Whistleblower lawsuits sometimes result in retaliation from the whistleblower’s employer, even though such actions are specifically against the law. If you have been the target of such retaliation, did you know there is a certain number of days in which you have to file a complaint?
For whistleblower protection programs involving the Occupational Safety and Health Administration, those time limits depend on which statute(s) the employer is accused of violating. Here are some of those statutes and the number of days you have to file a complaint, either in writing or orally:
Within 30 days:
— Clean Air Act
— Occupational Safety and Health Act, Section 11(c)
— Federal Water Pollution Act
— Toxic Substances Control Act
— Solid Waste Disposal Act
Within 60 days:
— International Safe Container Act
Within 90 Days:
— Asbestos Hazard Emergency Response Act
Within 180 days:
— Energy Reorganization Act
— Federal Railroad Safety Act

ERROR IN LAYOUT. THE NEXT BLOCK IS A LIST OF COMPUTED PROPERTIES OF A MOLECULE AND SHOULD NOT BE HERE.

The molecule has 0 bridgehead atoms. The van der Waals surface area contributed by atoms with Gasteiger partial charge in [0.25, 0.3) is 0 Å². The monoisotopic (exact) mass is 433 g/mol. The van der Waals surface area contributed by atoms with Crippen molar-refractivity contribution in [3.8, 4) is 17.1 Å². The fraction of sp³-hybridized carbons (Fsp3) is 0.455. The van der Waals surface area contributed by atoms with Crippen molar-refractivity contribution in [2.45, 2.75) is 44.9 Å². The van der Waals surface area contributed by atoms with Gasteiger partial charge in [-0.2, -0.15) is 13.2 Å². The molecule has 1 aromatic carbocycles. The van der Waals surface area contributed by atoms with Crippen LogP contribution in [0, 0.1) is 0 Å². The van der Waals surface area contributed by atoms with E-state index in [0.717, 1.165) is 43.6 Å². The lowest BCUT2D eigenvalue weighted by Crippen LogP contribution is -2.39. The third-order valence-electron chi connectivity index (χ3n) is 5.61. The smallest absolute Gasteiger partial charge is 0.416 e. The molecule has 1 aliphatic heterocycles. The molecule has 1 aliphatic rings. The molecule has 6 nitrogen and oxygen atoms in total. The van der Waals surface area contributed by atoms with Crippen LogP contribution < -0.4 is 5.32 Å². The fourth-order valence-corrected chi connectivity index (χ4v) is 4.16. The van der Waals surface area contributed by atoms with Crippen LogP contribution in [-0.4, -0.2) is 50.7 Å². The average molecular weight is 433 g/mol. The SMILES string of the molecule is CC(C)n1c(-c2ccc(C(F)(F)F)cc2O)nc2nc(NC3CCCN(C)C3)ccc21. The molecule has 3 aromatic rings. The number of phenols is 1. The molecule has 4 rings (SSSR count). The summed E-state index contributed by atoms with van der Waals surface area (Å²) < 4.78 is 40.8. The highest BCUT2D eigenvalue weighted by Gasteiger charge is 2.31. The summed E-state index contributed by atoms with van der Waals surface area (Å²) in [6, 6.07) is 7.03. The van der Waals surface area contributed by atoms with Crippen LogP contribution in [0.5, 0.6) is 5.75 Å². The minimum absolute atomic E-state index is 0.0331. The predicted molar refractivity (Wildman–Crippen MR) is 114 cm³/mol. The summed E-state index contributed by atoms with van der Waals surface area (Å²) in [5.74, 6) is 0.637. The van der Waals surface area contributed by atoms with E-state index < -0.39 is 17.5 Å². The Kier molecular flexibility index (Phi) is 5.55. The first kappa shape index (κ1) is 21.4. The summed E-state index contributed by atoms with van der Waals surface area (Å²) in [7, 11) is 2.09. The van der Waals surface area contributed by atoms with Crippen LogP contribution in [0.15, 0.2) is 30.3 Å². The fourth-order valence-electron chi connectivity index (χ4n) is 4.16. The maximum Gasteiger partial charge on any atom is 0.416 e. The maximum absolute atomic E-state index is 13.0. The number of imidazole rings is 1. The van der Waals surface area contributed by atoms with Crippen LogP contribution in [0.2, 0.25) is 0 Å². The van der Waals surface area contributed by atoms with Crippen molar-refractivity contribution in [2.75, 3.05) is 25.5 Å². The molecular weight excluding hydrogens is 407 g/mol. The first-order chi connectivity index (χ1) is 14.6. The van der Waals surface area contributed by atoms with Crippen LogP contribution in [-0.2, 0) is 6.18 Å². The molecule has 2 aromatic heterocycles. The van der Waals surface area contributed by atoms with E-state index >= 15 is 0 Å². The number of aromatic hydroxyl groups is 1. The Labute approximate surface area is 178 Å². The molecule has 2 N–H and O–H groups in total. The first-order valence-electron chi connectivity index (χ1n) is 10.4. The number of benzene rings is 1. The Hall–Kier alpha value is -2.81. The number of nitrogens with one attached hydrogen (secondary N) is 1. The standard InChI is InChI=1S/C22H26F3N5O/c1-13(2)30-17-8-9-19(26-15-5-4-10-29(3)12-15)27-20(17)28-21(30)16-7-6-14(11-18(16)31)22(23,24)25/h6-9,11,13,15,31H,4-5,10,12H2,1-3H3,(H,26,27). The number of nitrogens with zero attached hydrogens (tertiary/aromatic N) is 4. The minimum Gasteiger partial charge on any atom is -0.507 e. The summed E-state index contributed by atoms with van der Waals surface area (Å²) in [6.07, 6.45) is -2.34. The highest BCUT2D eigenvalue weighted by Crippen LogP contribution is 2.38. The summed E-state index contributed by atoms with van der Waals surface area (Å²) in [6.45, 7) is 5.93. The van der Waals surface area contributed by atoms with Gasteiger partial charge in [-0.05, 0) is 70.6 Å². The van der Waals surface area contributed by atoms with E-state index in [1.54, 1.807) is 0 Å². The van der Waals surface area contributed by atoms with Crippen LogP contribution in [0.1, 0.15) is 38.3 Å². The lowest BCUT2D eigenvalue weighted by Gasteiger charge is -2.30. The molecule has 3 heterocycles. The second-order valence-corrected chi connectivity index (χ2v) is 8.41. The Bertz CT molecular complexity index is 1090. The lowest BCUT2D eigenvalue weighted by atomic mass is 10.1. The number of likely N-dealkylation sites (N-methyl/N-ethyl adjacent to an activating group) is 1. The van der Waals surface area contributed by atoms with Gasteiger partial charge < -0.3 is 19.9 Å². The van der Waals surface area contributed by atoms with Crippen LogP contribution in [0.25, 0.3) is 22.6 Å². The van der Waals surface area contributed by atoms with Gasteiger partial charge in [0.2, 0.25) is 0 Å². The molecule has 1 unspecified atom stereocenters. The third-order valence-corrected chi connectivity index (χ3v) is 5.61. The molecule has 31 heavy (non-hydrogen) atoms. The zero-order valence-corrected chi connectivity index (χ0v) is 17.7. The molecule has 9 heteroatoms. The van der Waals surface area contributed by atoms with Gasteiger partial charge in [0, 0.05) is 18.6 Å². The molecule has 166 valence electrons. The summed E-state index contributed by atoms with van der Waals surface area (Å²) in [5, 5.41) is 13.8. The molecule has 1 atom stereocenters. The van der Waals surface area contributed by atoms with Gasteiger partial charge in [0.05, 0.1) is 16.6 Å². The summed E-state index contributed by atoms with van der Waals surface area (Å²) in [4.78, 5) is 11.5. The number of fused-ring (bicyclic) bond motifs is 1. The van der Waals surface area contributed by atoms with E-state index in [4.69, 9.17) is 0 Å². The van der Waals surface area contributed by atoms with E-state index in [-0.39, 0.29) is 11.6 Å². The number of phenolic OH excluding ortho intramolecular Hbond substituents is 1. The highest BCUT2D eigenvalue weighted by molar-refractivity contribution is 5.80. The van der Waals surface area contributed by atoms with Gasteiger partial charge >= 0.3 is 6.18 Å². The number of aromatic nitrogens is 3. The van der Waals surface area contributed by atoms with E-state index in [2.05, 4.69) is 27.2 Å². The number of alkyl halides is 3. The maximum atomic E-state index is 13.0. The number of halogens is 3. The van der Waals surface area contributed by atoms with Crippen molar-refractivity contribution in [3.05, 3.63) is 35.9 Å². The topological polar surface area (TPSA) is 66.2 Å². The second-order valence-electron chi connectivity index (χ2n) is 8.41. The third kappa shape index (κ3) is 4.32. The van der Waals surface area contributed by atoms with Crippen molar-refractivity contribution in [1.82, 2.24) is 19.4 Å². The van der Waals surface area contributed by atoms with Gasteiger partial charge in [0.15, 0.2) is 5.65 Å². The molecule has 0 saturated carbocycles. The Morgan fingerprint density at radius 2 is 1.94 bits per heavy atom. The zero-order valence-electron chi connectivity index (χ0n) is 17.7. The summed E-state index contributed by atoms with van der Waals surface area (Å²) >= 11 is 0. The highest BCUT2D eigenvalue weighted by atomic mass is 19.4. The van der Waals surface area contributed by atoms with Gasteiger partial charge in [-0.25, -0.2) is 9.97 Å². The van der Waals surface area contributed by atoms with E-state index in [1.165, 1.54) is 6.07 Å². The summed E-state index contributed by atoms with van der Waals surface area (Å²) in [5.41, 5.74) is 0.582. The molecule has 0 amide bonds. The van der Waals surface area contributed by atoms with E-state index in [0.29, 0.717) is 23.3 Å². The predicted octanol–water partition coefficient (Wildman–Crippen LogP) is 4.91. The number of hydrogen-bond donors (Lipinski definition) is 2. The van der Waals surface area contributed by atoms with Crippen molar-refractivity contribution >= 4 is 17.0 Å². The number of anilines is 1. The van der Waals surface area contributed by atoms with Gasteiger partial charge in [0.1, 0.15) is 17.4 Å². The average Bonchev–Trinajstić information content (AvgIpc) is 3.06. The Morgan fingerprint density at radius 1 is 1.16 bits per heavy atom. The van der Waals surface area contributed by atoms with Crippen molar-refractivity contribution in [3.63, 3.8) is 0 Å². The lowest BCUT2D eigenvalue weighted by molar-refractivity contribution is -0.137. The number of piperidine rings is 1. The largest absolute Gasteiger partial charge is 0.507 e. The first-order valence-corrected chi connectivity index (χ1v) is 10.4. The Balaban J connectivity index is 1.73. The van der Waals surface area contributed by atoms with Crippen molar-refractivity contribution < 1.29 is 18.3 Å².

— Pipeline Safety Improvement Act
— Seaman’s Protection Act
— Sarbanes-Oxley Act
— Consumer Financial Protection Act
As you can see, there are many federal laws that can be violated and result in a whistleblower case. However, because these laws often do not have the same time limits on filing a retaliation complaint, it is important to speak to your attorney as soon as possible after you believe that retaliation has occurred. This will help ensure that your complaint is filed in a timely manner.
If you are not sure if you are being retaliated against, it is also wise to speak with an attorney. Such actions can include termination, denial of benefits, reductions in hours or pay, harassment, demotion and more.
Source: U.S. Department of Labor, “The Whistleblower Protection Programs,” accessed Sep. 01, 2015